Speaking of flexibility, all you need to work as a legal scopist is a laptop and an internet connection. That means it’s an easy digital nomad job you can take with you around the world.
#3.) Scopist training is quick and inexpensive
Compared to careers that require an expensive college degree, you can get certified by accredited scoping schools in as little as 3-6 months (for a fraction of what you’d pay for a university degree).
#4.) Scopists can earn surprisingly good money
Not only does internet scoping school cost a sliver of a normal college education, but oftentimes scopists earn just as much (or even more) than jobs requiring college degrees.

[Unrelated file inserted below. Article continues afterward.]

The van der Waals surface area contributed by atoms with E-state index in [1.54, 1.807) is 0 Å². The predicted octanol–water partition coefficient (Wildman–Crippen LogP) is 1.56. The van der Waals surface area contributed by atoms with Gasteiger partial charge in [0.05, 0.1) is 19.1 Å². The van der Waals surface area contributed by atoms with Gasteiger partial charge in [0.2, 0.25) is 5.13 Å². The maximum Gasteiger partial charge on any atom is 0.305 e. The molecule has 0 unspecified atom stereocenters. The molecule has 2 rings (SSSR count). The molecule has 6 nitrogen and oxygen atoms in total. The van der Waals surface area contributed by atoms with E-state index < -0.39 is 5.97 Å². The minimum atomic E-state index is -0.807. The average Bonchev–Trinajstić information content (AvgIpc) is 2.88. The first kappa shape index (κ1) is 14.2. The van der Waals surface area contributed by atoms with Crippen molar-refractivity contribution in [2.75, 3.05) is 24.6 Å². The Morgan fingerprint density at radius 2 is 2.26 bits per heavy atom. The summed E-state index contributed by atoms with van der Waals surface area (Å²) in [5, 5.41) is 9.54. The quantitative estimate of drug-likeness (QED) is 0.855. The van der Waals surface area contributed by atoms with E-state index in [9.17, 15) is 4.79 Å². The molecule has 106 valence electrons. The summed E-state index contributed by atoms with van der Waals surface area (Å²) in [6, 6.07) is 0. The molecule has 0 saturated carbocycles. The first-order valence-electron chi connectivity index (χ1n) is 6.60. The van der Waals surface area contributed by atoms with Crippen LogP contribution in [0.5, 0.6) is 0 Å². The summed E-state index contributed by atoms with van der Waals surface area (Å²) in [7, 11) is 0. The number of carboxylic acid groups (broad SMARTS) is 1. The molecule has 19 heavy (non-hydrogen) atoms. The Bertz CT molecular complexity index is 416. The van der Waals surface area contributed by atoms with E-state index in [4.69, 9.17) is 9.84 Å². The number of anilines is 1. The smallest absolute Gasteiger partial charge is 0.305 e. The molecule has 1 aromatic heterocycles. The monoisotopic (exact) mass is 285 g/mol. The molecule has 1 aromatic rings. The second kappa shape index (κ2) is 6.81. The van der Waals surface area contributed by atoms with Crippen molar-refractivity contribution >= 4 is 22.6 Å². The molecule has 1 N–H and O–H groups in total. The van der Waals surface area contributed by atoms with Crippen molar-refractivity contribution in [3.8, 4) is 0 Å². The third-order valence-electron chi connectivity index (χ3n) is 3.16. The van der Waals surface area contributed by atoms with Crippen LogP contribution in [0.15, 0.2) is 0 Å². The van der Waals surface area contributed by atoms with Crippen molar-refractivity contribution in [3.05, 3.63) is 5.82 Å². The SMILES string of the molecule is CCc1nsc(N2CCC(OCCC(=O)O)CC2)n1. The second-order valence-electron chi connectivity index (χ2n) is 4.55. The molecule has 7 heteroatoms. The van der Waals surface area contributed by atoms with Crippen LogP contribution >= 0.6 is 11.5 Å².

How much money does a scopist make?”
Well, that depends on factors such as:
- Ease of projects
- Typing speed and accuracy
- Number of hours worked
- Amount of rush-orders (can charge higher rates)
Brand new scopists can earn around $30,000/year as they work on mastering their trade. Experienced scopists can earn up to $60,000 or more—all from the comfort of their home.
#5.) Scoping has less competition than other forms of freelancing
Compared to jobs like freelancing writing, barely anyone knows about scoping. It also has a slightly higher bar to entry, meaning you have fewer freelancers to compete with.
That said, just because there is less competition doesn’t mean you don’t have to be excellent at what you do. If you are unreliable or turn in error-ridden work, you won’t last long. And in such a tight-knit industry, your reputation will either help you…or haunt you.